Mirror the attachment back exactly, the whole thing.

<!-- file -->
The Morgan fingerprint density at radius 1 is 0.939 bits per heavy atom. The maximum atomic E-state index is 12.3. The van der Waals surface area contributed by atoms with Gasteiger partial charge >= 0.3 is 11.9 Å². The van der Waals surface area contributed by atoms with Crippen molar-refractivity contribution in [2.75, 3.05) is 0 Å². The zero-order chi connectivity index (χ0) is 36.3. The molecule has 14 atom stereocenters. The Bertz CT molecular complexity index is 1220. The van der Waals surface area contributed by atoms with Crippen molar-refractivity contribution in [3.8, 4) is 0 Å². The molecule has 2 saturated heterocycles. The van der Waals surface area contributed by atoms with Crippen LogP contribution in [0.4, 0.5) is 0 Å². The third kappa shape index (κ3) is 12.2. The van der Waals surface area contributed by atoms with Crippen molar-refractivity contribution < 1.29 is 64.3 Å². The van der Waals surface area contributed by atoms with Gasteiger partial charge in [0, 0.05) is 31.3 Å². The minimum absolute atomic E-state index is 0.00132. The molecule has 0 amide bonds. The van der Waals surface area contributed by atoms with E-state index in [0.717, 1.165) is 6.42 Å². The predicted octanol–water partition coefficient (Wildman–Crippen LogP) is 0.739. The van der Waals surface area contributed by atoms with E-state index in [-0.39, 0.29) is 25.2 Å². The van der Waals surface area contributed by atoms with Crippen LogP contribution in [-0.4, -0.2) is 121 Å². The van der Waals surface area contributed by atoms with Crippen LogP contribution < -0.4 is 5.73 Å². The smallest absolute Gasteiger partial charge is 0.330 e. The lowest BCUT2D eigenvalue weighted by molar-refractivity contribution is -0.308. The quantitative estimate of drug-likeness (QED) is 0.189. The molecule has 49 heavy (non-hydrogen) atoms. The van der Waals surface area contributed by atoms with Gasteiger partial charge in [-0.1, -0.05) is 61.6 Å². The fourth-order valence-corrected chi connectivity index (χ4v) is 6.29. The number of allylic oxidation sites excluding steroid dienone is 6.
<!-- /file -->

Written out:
The Morgan fingerprint density at radius 1 is 0.939 bits per heavy atom. The maximum atomic E-state index is 12.3. The van der Waals surface area contributed by atoms with Gasteiger partial charge >= 0.3 is 11.9 Å². The van der Waals surface area contributed by atoms with Crippen molar-refractivity contribution in [2.75, 3.05) is 0 Å². The zero-order chi connectivity index (χ0) is 36.3. The molecule has 14 atom stereocenters. The Bertz CT molecular complexity index is 1220. The van der Waals surface area contributed by atoms with Crippen molar-refractivity contribution in [3.8, 4) is 0 Å². The molecule has 2 saturated heterocycles. The van der Waals surface area contributed by atoms with Crippen LogP contribution in [0.4, 0.5) is 0 Å². The third kappa shape index (κ3) is 12.2. The van der Waals surface area contributed by atoms with Crippen molar-refractivity contribution < 1.29 is 64.3 Å². The van der Waals surface area contributed by atoms with Gasteiger partial charge in [0, 0.05) is 31.3 Å². The minimum absolute atomic E-state index is 0.00132. The molecule has 0 amide bonds. The van der Waals surface area contributed by atoms with E-state index in [0.717, 1.165) is 6.42 Å². The predicted octanol–water partition coefficient (Wildman–Crippen LogP) is 0.739. The van der Waals surface area contributed by atoms with E-state index in [-0.39, 0.29) is 25.2 Å². The van der Waals surface area contributed by atoms with Crippen LogP contribution in [-0.4, -0.2) is 121 Å². The van der Waals surface area contributed by atoms with Crippen LogP contribution < -0.4 is 5.73 Å². The smallest absolute Gasteiger partial charge is 0.330 e. The lowest BCUT2D eigenvalue weighted by molar-refractivity contribution is -0.308. The quantitative estimate of drug-likeness (QED) is 0.189. The molecule has 49 heavy (non-hydrogen) atoms. The van der Waals surface area contributed by atoms with Gasteiger partial charge in [-0.1, -0.05) is 61.6 Å². The fourth-order valence-corrected chi connectivity index (χ4v) is 6.29. The number of allylic oxidation sites excluding steroid dienone is 6.